Strikes on hospitals and in the vicinity of hospitals in Gaza city have been particularly intense, especially around the two biggest hospitals in the area — Indonesia hospital in Beit Lahiya and Al Shifa hospital in Gaza city. Meanwhile, the strikes on surrounding areas render access to hospitals difficult, including by destroying roads.


Some hospitals, including Al Quds and Al Shifa hospitals have also received specific evacuation orders, in addition to the general evacuation orders to all of northern residents of Gaza. But such evacuation, as the World Health Organization has warned, is a “death sentence” in a context where the entire medical system is collapsing and hospitals in southern Gaza have no capacity to absorb more patients.


International humanitarian law is clear: it extends special protection to medical units and requires that they be protected and respected at all times. Any use by Palestinian armed groups of civilians and civilian objects to shield themselves from attack is in contravention of the laws of war. But such conduct by Palestinian armed groups does not absolve Israel of its obligation to ensure that civilians are spared — that the principles of distinction, precautions in attack and proportionality are respected. Failure to do so is also in contravention of the laws of war — with devastating impact on civilians.


While bombings on Gaza from air, land and sea continue, the complete siege now lasting over one month has made it an agony for residents in Gaza to find basic necessities, and frankly to survive. All forms of collective punishment must come to an end.

Demands for civilians to relocate to an Israeli Defence Force designated “safe zone” are also very alarming. A so-called “safe zone,” when established unilaterally, can heighten risks to civilians, and raises real questions as to whether security can be guaranteed in practice. At the moment, nowhere in Gaza is safe, as bombardments are being reported in all parts of the Strip. It also needs to be absolutely clear that civilians are protected under international law wherever they are.


What is needed, urgently, and I said it many times, including at the Rafah border crossing in Egypt, is for the parties to agree to a ceasefire on the basis of critical human rights imperatives — to deliver food, water and other essential goods to people who desperately need them and where they need them, throughout Gaza; for all hostages to be released; and to open a path to a sustainable way out of this nightmarish situation in Gaza.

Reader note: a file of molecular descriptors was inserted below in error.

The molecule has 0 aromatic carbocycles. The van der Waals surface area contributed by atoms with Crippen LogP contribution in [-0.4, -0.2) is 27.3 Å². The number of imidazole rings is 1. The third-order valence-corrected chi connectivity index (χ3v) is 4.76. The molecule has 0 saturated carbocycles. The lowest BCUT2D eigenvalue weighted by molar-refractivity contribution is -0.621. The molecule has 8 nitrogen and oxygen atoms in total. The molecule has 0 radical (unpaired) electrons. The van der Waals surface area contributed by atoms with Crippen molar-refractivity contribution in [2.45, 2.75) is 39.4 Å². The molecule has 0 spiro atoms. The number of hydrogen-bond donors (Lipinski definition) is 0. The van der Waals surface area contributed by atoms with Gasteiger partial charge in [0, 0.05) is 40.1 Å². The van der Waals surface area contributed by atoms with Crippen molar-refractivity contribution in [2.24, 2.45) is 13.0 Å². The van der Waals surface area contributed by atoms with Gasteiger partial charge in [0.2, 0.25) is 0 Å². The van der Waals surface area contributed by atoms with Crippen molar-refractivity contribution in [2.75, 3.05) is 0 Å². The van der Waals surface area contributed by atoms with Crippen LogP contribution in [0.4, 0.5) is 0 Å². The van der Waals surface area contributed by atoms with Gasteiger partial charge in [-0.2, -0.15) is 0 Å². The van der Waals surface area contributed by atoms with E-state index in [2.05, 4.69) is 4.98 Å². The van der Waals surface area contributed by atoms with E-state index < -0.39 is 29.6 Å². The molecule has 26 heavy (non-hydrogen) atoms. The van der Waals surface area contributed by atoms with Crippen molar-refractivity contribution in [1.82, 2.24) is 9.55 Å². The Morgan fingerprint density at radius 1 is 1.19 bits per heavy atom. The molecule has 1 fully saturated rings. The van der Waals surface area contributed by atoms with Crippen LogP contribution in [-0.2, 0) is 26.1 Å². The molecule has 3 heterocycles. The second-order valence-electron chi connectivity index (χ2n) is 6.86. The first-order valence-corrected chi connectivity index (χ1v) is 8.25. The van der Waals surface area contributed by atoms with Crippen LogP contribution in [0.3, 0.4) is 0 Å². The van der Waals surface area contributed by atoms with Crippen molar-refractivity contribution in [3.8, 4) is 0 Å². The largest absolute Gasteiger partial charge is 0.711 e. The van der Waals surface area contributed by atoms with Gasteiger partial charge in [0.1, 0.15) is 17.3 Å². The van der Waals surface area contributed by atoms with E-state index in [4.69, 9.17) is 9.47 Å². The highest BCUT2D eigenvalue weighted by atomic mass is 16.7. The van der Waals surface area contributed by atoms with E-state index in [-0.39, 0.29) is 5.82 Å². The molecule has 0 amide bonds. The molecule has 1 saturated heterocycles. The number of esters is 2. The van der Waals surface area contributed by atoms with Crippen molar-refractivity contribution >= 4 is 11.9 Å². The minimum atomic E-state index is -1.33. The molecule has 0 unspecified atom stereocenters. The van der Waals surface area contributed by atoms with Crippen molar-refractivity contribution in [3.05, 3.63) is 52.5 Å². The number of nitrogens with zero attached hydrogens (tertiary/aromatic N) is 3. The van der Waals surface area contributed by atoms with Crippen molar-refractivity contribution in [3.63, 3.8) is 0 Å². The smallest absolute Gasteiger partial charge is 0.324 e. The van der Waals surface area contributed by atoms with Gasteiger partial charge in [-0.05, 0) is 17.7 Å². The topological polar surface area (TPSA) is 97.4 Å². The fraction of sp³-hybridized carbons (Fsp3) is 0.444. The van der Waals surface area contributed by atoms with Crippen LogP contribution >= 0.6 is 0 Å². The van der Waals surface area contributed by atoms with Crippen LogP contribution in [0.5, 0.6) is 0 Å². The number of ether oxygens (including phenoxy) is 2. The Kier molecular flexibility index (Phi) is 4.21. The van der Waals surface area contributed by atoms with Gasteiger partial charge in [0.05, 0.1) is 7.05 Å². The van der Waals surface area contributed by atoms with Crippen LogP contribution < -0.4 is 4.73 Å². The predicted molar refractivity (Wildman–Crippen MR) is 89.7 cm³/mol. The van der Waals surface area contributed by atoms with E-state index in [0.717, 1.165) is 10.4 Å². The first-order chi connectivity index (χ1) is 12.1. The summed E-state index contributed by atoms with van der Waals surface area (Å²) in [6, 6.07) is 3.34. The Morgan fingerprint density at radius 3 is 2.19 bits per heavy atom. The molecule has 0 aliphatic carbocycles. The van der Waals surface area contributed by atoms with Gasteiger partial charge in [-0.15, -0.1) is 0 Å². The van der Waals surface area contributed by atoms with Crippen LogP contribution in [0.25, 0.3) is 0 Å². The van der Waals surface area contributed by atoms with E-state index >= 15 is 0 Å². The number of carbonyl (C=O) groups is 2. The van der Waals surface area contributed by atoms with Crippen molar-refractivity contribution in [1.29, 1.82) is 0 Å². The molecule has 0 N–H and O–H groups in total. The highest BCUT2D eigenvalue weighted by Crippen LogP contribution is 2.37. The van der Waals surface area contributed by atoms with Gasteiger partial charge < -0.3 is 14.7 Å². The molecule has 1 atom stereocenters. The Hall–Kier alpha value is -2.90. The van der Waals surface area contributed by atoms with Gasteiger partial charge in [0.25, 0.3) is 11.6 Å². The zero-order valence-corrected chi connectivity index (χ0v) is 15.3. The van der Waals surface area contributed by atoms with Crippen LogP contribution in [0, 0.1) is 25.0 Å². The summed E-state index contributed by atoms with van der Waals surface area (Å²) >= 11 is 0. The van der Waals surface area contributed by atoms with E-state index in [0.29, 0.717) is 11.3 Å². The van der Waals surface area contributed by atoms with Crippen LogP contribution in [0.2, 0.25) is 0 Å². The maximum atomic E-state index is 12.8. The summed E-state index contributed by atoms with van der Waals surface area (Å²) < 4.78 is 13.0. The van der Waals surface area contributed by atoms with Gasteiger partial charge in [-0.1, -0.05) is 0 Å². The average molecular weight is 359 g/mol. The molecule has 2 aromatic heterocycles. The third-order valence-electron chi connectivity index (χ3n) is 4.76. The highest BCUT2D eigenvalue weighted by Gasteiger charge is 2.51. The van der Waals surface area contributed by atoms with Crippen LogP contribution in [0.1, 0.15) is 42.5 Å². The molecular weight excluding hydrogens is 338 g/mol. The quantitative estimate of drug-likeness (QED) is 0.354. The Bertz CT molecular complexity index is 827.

I also appeal, as a matter of urgency, for Israeli authorities to take immediate measures to take steps to ensure protection of Palestinians in the West Bank — who are being on a daily basis subjected to violence from Israeli forces and settlers, ill treatment, arrests, evictions, intimidation and humiliation.


This year was already the deadliest on record for Palestinians in the West Bank, with about 200 killed even before 7 October, and we have made these warnings over the last year. Since beginning of October, at least 176 more Palestinians, including 43 children and one woman have been killed — most by Israeli security forces, and at least eight of them by settlers. More than 2,000 Palestinians have been arrested and detained in heavy-handed operations across the West Bank and we have documented disturbing cases of ill-treatment of those arrested and their families.


This year, Israeli forces have increasingly used military tactics and weapons in law enforcement operations. Yesterday alone, at least 14 Palestinians were killed by Israeli Forces in Jenin refugee camp. There were also four other casualties across the West Bank yesterday. Law enforcement operations in the Occupied West Bank must be conducted in strict accordance with international human rights law.


There has also been a sharp increase in settler violence and takeover of land across the West Bank. Since 7 October, nearly 1,000 Palestinians from at least 15 herding communities have been forced from their homes. In the context of the coercive environment they live in, the displacement of these communities may amount to the forcible transfer of a population — which is a grave breach of the Fourth Geneva Convention.